An estimated 40,000 Iraq and Afghanistan vets have already been treated for drug abuse. This doesn’t take into consideration the thousands who have avoided treatment or relied on private programs. What’s more substance abuse centers are not only dealing with drug and alcohol abuse but also a surge in homelessness among vets, PTSD injuries, depression, and other associated mental health issues.
The National Institute on Drug Abuse (NIDA) released a paper a few months back on substance abuse among the military, veterans, and their families, and found that prescription drug abuse and heavy alcohol use are on the rise.
In fact, the Millennium Cohort Study, which is following a representative sample of U.S. military personnel from 2001 to 2022, shows that Reserve and National Guard personnel and younger service members who deploy with reported combat exposures are at increased risk of new-onset heavy weekly drinking, binge drinking, and other alcohol-related problems.
To meet this need, a host of government agencies, researchers, public health entities, and others are working together to adapt and test proven prevention and treatment interventions for potential use with military and veteran populations and their families.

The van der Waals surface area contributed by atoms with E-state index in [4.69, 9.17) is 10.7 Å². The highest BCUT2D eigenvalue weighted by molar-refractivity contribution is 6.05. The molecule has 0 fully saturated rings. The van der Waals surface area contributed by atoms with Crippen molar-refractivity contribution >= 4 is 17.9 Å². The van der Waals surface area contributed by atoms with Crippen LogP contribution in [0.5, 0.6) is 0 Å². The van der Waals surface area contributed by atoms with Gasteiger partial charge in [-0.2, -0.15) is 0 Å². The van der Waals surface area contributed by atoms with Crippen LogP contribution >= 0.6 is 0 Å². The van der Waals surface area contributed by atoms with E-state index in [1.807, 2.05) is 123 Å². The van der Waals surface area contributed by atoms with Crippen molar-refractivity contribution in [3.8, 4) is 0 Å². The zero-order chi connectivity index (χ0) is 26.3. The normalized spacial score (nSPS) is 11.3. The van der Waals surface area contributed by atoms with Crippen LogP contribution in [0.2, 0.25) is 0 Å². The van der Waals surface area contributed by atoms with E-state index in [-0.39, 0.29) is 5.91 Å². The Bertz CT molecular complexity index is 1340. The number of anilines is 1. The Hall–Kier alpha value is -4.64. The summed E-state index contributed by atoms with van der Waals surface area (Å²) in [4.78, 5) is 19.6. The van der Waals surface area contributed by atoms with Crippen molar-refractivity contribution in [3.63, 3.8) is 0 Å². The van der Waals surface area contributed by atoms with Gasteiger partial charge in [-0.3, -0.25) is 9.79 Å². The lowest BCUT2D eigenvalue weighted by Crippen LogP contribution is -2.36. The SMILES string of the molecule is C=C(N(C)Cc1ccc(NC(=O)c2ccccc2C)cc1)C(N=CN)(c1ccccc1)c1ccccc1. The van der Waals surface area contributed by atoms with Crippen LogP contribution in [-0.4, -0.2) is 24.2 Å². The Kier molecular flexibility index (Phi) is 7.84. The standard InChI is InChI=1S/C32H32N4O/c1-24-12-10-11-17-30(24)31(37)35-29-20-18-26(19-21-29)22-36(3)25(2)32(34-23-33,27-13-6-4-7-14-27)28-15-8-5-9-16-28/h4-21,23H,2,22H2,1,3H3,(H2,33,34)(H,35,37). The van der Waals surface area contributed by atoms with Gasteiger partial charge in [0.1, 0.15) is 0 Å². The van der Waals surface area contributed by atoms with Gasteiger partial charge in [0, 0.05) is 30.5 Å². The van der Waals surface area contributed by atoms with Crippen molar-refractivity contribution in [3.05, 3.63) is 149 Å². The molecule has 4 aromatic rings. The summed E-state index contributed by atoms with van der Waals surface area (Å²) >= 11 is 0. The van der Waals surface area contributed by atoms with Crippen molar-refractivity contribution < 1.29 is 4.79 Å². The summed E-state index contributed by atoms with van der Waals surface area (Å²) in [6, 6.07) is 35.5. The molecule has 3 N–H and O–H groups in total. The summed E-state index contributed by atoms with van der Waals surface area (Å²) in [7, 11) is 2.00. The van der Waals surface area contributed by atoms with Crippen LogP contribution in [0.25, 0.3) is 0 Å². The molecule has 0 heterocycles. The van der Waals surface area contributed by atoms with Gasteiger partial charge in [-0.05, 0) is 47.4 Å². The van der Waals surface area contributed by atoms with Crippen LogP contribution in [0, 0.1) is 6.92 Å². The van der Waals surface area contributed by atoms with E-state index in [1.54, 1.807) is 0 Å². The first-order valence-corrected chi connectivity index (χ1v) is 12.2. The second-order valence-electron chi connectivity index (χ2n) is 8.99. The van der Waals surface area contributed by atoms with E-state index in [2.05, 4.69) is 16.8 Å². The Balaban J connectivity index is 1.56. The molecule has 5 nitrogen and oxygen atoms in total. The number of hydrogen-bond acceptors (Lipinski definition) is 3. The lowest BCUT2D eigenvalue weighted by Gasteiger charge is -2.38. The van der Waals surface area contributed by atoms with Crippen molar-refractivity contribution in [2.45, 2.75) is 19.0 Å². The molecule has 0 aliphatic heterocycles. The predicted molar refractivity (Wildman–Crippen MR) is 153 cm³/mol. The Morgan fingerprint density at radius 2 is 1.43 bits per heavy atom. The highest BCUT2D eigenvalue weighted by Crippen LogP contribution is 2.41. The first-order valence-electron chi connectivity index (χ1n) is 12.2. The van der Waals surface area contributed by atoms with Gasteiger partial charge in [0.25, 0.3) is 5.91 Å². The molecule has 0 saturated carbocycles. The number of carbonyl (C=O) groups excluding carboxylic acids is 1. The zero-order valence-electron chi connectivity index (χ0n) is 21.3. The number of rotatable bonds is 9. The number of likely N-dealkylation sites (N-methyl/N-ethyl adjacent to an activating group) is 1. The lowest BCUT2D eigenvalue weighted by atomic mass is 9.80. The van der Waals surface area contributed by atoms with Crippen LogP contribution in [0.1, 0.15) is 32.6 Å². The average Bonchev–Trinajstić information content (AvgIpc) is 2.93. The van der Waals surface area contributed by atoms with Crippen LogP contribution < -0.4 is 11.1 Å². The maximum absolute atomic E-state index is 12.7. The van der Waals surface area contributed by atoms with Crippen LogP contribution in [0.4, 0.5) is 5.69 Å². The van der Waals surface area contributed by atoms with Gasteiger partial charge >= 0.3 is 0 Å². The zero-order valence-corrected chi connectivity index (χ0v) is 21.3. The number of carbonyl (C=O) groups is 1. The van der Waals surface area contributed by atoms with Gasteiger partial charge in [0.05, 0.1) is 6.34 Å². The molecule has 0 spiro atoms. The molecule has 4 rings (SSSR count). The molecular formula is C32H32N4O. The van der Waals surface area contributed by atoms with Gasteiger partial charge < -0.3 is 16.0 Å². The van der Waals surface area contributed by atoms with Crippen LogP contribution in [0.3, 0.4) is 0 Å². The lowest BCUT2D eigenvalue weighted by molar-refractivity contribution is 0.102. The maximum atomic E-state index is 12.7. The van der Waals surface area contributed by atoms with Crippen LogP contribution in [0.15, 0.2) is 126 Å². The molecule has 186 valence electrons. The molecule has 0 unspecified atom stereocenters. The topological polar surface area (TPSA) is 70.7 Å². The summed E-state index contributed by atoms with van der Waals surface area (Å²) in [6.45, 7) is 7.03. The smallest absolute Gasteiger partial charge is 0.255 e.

In one project, for example, researchers are using smart phones and wearable wireless sensors to record real-time responses to stress among veterans suffering from addiction and trauma. The data will be compiled and analyzed to detect patterns of responding that predict relapse. Psychologists are working with the research team to create interventions that can be delivered by smart phones to help deter patient drug use as a response to stress.
The NIDA along with the U.S. Department of Veterans Affairs and other institutes are also funding 14 projects to explore: therapies for co-occurring disorders, such as depression and substance abuse; the effectiveness of early interventions for recently returning soldiers; and the impact of youth substance abuse prevention intervention designed for parents returning from deployment.